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J Am Soc Echocardiogr. 2015 Oct;28(10):1171-1181, e2. doi: 10.1016/j.echo.2015.06.011. Epub 2015 Jul 23.

Head-to-Head Comparison of Global Longitudinal Strain Measurements among Nine Different Vendors: The EACVI/ASE Inter-Vendor Comparison Study.

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University Hospital Gasthuisberg, Catholic University Leuven, Leuven, Belgium.
Bluhm Cardiovascular Institute, Northwestern University, Chicago, Illinois.
Department of Cardiac, Thoracic and Vascular Sciences, University of Padua, Padua, Italy.
University Hospital Gasthuisberg, Catholic University Leuven, Leuven, Belgium. Electronic address:



This study was planned by the EACVI/ASE/Industry Task Force to Standardize Deformation Imaging to (1) test the variability of speckle-tracking global longitudinal strain (GLS) measurements among different vendors and (2) compare GLS measurement variability with conventional echocardiographic parameters.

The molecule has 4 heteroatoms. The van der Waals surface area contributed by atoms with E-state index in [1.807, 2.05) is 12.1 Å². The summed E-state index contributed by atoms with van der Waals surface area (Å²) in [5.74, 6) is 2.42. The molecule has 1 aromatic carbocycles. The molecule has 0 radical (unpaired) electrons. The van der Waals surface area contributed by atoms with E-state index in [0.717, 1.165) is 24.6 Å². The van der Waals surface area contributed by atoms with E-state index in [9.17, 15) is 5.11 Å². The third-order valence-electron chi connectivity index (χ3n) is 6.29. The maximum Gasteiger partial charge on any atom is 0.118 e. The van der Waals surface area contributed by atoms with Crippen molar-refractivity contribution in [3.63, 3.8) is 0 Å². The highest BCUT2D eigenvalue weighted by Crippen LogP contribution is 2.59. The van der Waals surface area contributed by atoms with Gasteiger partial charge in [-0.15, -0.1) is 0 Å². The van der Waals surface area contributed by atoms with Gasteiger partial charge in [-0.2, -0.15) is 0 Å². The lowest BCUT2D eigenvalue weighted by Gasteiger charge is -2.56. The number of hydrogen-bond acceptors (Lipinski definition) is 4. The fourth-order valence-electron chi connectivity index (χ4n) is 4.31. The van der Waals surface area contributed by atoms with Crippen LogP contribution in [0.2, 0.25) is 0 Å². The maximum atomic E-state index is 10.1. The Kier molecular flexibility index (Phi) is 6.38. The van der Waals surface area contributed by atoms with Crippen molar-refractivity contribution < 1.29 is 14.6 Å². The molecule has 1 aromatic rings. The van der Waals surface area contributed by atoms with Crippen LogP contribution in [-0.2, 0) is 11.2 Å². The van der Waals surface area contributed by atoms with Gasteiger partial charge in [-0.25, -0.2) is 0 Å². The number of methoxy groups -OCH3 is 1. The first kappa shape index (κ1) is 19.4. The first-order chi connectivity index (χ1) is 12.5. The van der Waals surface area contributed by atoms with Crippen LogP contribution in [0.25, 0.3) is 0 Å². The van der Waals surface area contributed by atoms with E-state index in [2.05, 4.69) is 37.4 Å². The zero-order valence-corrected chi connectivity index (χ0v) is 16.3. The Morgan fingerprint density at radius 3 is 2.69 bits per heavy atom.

Sixty-two volunteers were studied using ultrasound systems from seven manufacturers. Each volunteer was examined by the same sonographer on all machines. Inter- and intraobserver variability was determined in a true test-retest setting. Conventional echocardiographic parameters were acquired for comparison. Using the software packages of the respective manufacturer and of two software-only vendors, endocardial GLS was measured because it was the only GLS parameter that could be provided by all manufactures. We compared GLSAV (the average from the three apical views) and GLS4CH (measured in the four-chamber view) measurements among vendors and with the conventional echocardiographic parameters.


Absolute values of GLSAV ranged from 18.0% to 21.5%, while GLS4CH ranged from 17.9% to 21.4%. The absolute difference between vendors for GLSAV was up to 3.7% strain units (P < .001). The interobserver relative mean errors were 5.4% to 8.6% for GLSAV and 6.2% to 11.0% for GLS4CH, while the intraobserver relative mean errors were 4.9% to 7.3% and 7.2% to 11.3%, respectively. These errors were lower than for left ventricular ejection fraction and most other conventional echocardiographic parameters.


Reproducibility of GLS measurements was good and in many cases superior to conventional echocardiographic measurements. The small but statistically significant variation among vendors should be considered in performing serial studies and reflects a reference point for ongoing standardization efforts.


Deformation; Left ventricle; Speckle-tracking echocardiography; Strain; Systolic function

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